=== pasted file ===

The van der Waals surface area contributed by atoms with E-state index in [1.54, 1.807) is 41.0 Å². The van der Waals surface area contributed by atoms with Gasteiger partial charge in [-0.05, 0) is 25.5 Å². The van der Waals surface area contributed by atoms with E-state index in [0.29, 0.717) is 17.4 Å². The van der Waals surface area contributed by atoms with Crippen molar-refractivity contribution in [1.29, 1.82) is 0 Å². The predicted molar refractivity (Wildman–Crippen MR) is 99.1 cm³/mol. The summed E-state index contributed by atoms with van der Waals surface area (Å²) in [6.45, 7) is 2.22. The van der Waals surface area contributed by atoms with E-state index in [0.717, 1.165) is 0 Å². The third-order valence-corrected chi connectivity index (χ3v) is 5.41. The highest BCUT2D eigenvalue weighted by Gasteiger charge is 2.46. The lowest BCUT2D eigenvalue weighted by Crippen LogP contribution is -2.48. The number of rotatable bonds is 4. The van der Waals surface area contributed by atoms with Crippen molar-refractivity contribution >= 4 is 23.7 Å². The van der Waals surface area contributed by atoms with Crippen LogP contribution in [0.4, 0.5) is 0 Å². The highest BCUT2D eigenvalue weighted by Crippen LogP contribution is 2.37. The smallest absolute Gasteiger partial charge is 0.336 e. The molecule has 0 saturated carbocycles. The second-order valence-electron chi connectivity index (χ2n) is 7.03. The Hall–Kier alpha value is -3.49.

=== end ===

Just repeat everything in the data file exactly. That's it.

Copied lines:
The van der Waals surface area contributed by atoms with E-state index in [1.54, 1.807) is 41.0 Å². The van der Waals surface area contributed by atoms with Gasteiger partial charge in [-0.05, 0) is 25.5 Å². The van der Waals surface area contributed by atoms with E-state index in [0.29, 0.717) is 17.4 Å². The van der Waals surface area contributed by atoms with Crippen molar-refractivity contribution in [1.29, 1.82) is 0 Å². The predicted molar refractivity (Wildman–Crippen MR) is 99.1 cm³/mol. The summed E-state index contributed by atoms with van der Waals surface area (Å²) in [6.45, 7) is 2.22. The van der Waals surface area contributed by atoms with E-state index in [0.717, 1.165) is 0 Å². The third-order valence-corrected chi connectivity index (χ3v) is 5.41. The highest BCUT2D eigenvalue weighted by Gasteiger charge is 2.46. The lowest BCUT2D eigenvalue weighted by Crippen LogP contribution is -2.48. The number of rotatable bonds is 4. The van der Waals surface area contributed by atoms with Crippen molar-refractivity contribution >= 4 is 23.7 Å². The van der Waals surface area contributed by atoms with Crippen LogP contribution in [0.4, 0.5) is 0 Å². The highest BCUT2D eigenvalue weighted by Crippen LogP contribution is 2.37. The smallest absolute Gasteiger partial charge is 0.336 e. The molecule has 0 saturated carbocycles. The second-order valence-electron chi connectivity index (χ2n) is 7.03. The Hall–Kier alpha value is -3.49.